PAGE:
General considerations when taking x-rays
Diagnostically useful radiographs have specific visual qualities. The x-ray image is a combination of black, white, and shades of gray. Contrast is the difference between the colors and shows definition of the items contained in the picture. The denser an object is, the more it blocks the x-ray beam, and it appears white on the x-ray picture. The contrast depends on the type of film used, the processing of the film, and the density of the film. Extraoral films have their own inherent contrast. Incorrect developing can ruin the contrast of a film by lightening or darkening the subtle shades of gray. Overdevelopment will make the film too dark, and underprocessing will make the film too light. A film with good contrast will show the darkness of soft tissue, the lightness of amalgam, and the subtle shades of gray in the nerve canal and trabecular bone. The contrast in the film is determined by:
- thickness of the patient’s tissues
- the density of his or her hard tissue
- the anatomic number of the tissue of the subject
The operator should consider these variables and adjust the time to compensate for each if possible.
Density is another important characteristic of an x-ray. The density is dependent on the amount of radiation that penetrates the tissues and reaches the film, the distance from the x-ray tube head to the patient, the subject tissue thickness, and the way the film is developed.
Different dental x-ray units will be set for different kV and mA, so the time settings for the same film on the same patient may vary from machine to machine:
- The higher the amperage (mA) the more intense the x-ray beam, and the darker the film will be.
- The higher the voltage peak (kVp) the more energy is produced, the more intense the x-ray beam, and the darker the film will be.
- The farther the patient is from the source of the x-ray beam, the less intense the x-ray beam, and the lighter the film will be. This varies with the design of the head of the x-ray unit being used.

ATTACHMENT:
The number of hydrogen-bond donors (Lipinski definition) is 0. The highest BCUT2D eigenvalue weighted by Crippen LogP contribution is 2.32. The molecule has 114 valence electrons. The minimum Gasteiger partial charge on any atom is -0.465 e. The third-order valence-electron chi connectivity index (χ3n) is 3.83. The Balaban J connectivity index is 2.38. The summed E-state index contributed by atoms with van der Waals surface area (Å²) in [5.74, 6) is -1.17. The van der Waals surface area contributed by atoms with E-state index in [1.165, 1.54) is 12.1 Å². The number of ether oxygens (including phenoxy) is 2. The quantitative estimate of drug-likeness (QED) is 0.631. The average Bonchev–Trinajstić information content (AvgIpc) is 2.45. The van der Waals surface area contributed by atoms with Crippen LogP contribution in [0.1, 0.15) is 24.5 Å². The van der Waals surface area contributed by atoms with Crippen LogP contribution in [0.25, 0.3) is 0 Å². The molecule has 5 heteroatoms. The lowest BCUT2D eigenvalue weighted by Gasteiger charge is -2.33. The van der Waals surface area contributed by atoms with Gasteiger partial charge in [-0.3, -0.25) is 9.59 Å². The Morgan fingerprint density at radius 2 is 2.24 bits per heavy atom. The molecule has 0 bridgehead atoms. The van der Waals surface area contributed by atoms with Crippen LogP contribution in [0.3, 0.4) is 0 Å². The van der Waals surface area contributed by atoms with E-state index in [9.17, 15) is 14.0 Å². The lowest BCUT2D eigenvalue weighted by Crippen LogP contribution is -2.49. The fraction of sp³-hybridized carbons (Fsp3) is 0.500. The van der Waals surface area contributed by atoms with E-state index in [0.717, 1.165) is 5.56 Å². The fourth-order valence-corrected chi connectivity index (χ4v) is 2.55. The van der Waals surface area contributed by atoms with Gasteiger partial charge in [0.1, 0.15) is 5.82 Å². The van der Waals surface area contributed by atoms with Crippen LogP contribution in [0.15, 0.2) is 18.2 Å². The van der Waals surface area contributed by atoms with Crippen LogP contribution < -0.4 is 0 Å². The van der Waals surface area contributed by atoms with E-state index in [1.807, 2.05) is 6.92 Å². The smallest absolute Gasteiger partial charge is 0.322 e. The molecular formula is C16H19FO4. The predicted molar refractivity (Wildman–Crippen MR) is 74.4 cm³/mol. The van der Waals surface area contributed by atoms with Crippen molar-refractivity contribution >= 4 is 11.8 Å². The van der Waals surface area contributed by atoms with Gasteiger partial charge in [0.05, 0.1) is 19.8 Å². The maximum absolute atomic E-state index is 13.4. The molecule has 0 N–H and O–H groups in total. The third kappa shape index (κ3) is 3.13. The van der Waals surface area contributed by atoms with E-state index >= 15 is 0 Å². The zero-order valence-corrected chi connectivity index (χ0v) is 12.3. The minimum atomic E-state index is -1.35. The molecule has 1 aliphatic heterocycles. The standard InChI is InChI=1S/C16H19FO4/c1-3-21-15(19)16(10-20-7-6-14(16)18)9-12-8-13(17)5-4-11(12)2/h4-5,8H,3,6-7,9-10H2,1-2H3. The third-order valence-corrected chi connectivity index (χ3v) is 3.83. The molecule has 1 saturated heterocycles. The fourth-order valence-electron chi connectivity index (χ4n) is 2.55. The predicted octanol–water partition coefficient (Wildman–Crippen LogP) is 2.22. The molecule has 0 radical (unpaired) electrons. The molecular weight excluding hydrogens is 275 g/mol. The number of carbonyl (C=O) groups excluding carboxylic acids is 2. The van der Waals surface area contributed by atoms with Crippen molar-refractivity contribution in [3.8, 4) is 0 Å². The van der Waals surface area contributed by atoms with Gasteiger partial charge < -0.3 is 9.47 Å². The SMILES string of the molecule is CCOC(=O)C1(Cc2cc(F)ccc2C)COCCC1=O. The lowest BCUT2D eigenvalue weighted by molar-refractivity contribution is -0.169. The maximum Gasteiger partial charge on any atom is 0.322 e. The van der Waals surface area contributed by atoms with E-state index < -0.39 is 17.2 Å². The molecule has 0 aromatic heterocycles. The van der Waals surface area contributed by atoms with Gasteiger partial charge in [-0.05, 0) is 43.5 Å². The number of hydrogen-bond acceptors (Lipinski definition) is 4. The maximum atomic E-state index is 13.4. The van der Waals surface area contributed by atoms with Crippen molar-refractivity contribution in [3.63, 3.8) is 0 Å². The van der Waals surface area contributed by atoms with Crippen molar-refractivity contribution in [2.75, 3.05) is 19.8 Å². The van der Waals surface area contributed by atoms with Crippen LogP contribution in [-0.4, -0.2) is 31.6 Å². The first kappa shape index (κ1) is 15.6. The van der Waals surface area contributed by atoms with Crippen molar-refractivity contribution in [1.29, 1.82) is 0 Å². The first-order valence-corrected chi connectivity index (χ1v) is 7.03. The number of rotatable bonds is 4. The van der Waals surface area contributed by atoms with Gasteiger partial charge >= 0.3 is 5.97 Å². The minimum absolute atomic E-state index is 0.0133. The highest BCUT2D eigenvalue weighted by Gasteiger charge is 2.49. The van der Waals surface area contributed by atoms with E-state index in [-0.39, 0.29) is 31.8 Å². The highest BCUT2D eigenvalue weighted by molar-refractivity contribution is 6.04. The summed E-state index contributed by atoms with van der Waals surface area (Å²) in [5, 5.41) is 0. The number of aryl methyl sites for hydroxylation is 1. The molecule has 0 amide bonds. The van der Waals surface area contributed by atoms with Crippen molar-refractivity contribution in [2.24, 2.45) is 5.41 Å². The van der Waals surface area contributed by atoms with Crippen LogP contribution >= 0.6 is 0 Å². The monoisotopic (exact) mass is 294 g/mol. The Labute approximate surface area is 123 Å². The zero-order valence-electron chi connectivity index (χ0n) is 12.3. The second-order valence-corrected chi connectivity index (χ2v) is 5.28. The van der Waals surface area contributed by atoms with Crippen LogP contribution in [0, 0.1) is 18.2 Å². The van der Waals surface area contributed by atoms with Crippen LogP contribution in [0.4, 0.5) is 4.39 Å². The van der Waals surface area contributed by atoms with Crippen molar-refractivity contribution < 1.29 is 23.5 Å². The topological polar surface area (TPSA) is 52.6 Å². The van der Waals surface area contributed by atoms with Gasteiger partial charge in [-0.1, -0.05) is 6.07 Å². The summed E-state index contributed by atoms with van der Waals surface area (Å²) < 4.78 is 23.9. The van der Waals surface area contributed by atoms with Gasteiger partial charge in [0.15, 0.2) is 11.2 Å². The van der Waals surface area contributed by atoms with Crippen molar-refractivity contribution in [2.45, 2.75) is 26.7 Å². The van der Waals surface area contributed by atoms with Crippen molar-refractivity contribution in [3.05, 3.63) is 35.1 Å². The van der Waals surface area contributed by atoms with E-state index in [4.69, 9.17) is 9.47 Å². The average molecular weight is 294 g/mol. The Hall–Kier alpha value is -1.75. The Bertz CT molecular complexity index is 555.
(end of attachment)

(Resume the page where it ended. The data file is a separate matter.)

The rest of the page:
- The longer the film is exposed, the darker the film will be. This is the one variable that the operator can always adjust to compensate for the other three variables.
The quality of detail on a radiograph is called resolution. low resolution films look “fuzzy”, and high resolution films are sharp and crisp. Films can lose resolution if the patient or film moves during exposure. Tubehead movement will not cause blurry distortion. This is because the x-rays emerging from a long cone are all parallel, and the tube head tends to swing or drop in such a way that the angle of the beam does not change. As long as the angle of the beam remains the same, parallel x-rays do not cast a moving shadow.
A good radiograph will contain the following characteristics: (From “Radiographic Imaging for Dental Auxiliaries” by Miles, Van Dis, Jensen, and Ferretti)
- The correct anatomic area should be represented
- At least 3-4 mm (1/4 inch) of alveolar bone should be visible beyond the apex.
- The image should not be elongated or foreshortened
- The radiograph should have acceptable density
- The radiograph should be free of film-handling or processing errors
- The interproximal contacts should not overlap
- There should be no cone cuts
- The embossed (raised) dot should appear at the incisal or the occlusal edge
- In a complete mouth radiograph series, the apex of each tooth should be visible at least once, preferably twice
- The interproximal contacts should not be overlapped from the distal surface of the canine to the mesial surface of the third molar
- The crowns of the maxillary and mandibular teeth should be centered in the image from top to bottom
- The crest of the alveolar bone should be visible with no superimposition of the crowns of the adjacent teeth
- The occlusal plane should be as horizontal as possible